Trodelvy, a treatment for an aggressive form of breast cancer, is now available in France to patients who urgently need it.
The treatment uses a new kind of therapy called an ADC (antibody-drug conjugate) which promises a longer lifespan for patients who have triple-negative metastatic breast cancer and for whom other treatments have failed.
'Triple-negative' refers to the fact that the breast cancer cells do not have the normal estrogen, progesterone, or human epidermal growth factor hormone receptors, which means that normal medicines targeting those receptors are ineffective.
It relates to around 15% of breast cancers and is highly aggressive, with a greater risk of metastasis than other forms.
While triple-negative metastatic breast cancer is considered incurable – its five-year survival rate is just 11.3%, according to official Haute Autorité de Santé (HAS) figures – an international study coordinated by the Curie Institute showed that patients given sacituzumab govitecan (brand name Trodelvy) had an average overall survival rate of 12.1 months compared to 6.7 months if they were given only traditional chemotherapy.
This is significant to these patients, 40% of whom are younger than 40. Roughly 9,000 new cases of triple-negative cancer are diagnosed each year, and treatments are “rare and often not very effective,” according to the HAS.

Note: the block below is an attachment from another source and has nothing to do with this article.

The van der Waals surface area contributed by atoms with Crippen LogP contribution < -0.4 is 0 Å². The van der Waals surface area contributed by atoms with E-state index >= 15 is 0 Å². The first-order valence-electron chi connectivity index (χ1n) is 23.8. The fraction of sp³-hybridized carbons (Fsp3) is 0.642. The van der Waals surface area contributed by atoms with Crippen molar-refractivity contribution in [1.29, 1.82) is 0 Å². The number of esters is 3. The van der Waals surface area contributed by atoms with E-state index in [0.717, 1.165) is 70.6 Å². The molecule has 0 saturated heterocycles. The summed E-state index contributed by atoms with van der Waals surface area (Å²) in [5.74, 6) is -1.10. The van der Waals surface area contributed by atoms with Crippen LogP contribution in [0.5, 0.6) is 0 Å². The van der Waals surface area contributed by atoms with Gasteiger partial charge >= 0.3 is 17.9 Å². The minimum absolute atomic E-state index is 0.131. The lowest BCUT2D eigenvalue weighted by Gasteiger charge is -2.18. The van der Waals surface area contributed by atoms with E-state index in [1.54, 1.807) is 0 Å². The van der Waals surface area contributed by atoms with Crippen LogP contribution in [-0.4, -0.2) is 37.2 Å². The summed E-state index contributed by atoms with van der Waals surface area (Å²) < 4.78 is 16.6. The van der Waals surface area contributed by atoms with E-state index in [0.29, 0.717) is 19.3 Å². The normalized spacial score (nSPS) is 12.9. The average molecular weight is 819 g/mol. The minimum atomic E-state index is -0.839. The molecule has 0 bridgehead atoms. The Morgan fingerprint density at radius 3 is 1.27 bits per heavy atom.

ADCs work by attaching an anti-cancer chemotherapy drug to an antibody, which then targets a specific antigen only found on the target cells.
Claude Coutier of #Mobilisationtriplettes, an association for patients, told France Info that Trodelvy offers “enormous hope”.
He said: “Doubling life expectancy means having more time for other innovative treatments to arrive, in hopes of someday having a cure. This is priceless.”
#MobilisationTriplettes counts 600 members whose oncologists will now be able to prescribe the treatment via an early-use procedure.
Gilead Sciences (a multinational with its headquarters in the US), the treatment’s maker, has previously cited supply and funding problems alongside the authorities’ lagging authorisations to account for its delay in providing Trodelvy in Europe to those accorded earlier, limited access to the treatment.
Thanks to new facilities in Italy, Gilead has promised to be able to provide suitable quantities of the product in keeping with new authorisations at country and European levels as they come into effect.